House Speaker John A. Boehner has a word of warning, straight out of the Bible, for fellow Republicans: "Beware false prophets."
Boehner's advice, offered during an interview Sunday on CBS' "Face the Nation," came after the speaker was asked if some members of the GOP conference have unrealistic ideas about how to govern.
"Absolutely they're not realistic," Boehner said. "Change comes slowly, and obviously too slowly for some. ... There are people out there spreading, uh, noise about how much can get done. I mean this whole idea that we were going to shut down the government to get rid of Obamacare in 2013 just plain never had a chance."
"We got groups here in town, members of the House and Senate, here in town, who whip people into a frenzy believing they can accomplish things that they know — they know — are never going to happen."
Boehner said he expects a "clean" continuing resolution will pass the chamber next week to avert a government shutdown.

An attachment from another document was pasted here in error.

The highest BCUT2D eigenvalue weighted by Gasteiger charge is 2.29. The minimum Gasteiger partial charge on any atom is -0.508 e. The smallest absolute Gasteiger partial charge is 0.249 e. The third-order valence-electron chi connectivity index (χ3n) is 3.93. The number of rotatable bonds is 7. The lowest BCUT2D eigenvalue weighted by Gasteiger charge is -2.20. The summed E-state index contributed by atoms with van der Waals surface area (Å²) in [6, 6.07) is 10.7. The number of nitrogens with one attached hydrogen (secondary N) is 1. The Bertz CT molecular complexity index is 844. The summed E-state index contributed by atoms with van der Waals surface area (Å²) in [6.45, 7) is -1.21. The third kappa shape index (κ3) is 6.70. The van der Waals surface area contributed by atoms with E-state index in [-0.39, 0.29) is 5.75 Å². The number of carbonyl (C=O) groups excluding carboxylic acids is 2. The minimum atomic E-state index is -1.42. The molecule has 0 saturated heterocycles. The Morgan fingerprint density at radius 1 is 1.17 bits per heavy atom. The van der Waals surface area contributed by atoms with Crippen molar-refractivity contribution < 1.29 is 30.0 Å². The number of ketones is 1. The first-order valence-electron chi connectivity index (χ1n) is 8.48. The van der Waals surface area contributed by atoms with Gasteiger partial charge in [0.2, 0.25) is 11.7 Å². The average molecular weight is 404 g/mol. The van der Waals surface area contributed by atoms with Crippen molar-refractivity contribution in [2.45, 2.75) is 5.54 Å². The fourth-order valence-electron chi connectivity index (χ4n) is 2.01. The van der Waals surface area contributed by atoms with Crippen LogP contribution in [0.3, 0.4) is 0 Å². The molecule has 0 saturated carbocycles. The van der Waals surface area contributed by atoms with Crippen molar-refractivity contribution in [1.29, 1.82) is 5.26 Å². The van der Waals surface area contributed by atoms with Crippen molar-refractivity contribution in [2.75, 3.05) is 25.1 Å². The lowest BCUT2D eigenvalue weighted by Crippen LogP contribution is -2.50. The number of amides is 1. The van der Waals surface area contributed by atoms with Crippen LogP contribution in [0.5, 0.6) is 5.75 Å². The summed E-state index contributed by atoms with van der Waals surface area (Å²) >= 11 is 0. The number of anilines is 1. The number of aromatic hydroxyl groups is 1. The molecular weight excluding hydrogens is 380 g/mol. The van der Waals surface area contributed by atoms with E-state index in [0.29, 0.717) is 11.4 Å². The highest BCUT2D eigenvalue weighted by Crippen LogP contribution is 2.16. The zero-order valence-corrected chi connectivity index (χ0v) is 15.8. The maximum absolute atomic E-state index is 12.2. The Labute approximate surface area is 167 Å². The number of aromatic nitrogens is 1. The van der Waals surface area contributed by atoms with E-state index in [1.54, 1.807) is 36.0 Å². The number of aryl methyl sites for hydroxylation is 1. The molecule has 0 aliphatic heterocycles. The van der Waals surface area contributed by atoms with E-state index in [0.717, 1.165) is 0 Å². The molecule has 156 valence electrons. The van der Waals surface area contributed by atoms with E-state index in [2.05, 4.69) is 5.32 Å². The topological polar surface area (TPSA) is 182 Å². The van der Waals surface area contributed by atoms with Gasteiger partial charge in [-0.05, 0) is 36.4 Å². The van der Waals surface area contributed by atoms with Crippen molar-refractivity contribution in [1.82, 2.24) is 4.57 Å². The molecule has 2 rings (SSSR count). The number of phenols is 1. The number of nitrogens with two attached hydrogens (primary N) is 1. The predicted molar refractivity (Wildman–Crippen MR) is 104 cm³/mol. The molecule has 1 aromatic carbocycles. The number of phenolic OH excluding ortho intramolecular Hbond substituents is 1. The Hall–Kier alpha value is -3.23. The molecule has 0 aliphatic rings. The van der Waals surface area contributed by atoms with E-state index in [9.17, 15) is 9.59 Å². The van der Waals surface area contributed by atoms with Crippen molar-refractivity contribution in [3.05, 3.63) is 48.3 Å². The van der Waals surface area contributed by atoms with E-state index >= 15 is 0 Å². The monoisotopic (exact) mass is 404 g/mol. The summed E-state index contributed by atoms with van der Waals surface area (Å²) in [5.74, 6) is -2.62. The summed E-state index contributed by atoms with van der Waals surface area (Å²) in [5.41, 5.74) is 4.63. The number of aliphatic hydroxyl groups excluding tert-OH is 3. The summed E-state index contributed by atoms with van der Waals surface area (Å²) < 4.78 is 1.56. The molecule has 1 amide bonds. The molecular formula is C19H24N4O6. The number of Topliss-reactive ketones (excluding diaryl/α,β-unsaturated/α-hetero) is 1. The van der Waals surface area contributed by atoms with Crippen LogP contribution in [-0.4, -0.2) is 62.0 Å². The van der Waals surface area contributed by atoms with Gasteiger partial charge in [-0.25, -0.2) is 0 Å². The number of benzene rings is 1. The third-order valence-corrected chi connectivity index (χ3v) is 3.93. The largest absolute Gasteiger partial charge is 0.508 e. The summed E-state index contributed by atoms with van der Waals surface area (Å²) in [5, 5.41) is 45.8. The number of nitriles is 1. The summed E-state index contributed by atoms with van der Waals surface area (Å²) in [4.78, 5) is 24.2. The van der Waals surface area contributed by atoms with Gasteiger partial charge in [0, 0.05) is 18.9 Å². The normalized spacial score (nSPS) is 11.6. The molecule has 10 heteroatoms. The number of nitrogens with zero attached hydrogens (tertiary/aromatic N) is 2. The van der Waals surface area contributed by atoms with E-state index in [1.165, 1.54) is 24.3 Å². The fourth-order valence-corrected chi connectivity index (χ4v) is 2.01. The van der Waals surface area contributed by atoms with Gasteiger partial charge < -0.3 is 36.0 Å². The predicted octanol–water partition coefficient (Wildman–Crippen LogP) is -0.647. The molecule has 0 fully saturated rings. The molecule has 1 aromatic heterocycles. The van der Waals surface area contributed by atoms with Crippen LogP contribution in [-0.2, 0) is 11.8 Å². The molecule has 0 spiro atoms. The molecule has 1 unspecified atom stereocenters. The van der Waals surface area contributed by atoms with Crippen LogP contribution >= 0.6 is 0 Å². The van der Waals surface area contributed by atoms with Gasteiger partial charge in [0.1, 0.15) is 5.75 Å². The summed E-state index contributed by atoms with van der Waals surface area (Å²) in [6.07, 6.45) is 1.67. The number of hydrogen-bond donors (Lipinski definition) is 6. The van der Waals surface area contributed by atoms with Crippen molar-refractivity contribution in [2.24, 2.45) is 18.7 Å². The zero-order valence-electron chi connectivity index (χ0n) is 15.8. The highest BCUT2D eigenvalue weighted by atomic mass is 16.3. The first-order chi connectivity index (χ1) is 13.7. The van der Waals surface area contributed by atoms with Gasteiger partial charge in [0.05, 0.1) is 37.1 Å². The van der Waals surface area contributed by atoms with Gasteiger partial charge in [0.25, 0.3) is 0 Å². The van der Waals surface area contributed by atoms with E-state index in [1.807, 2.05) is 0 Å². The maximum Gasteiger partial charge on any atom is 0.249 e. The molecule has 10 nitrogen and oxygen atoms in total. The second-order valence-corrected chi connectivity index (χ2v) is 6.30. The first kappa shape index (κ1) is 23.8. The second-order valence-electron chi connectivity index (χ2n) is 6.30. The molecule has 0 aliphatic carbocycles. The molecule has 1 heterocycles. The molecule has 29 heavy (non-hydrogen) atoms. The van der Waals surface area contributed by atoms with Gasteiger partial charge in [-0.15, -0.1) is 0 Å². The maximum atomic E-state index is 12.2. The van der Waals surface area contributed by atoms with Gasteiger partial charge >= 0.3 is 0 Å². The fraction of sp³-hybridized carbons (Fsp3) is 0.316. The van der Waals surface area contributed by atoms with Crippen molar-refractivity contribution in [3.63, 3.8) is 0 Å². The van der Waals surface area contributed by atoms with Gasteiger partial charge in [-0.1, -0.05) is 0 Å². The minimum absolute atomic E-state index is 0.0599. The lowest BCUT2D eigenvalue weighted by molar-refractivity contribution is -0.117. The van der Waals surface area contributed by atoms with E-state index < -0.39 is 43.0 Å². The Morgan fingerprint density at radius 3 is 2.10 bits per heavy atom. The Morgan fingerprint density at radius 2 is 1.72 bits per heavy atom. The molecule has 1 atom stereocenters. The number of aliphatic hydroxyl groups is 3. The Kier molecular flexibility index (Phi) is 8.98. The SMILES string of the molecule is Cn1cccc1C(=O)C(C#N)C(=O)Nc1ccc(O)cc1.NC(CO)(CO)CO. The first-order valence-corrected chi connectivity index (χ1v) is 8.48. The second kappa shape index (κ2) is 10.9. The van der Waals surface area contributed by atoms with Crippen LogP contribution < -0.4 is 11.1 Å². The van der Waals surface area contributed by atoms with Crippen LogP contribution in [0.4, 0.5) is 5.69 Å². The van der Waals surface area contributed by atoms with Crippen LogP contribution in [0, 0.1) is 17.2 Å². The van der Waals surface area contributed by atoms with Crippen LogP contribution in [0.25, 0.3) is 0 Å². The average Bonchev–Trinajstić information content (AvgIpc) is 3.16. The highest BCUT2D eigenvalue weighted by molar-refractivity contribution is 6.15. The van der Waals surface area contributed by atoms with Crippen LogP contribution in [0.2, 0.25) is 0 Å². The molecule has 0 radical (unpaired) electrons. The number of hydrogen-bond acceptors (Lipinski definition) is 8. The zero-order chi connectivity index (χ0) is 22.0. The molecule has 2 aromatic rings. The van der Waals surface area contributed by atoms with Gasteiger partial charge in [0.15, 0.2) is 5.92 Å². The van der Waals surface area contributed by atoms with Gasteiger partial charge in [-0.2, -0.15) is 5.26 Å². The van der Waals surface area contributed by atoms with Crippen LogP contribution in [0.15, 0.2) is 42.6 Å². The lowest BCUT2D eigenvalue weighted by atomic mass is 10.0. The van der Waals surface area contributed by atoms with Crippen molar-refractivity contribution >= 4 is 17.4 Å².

In his first extensive interview since announcing he plans to step down from the speakership and from Congress at the end of October, the Ohio Republican was philosophical about his near quarter-century in Congress.
He told host John Dickerson he'd like to be remembered as "a good man," and his advice to the next speaker was to "just do the right things for the right reasons" and "have the courage to do what you can do."
"It's easy to have the courage to do what you can't do," Boehner said.
Boehner described his incremental legislative style as "the Woody Hayes school of football: three years and a cloud of dust, three yards and a cloud of dust."
Boehner said he was confident he would have survived a vote to remove him from the speakership. "Winning that vote was never an issue. I was going to get the overwhelming number, I'd have gotten 400 votes probably. Why do I want to make my members — Republican members — walk the plank? Because they're going to get criticized at home by some who think that we ought to be more aggressive."
He also said, flatly, there would be no government shutdown.
Boehner, a lifelong Catholic, told Dickerson that Pope Francis' visit to Washington this week was "a big deal."
And Boehner confirmed that the pope, who spoke to a joint meeting of Congress last week, blessed his grandson, who was born in August.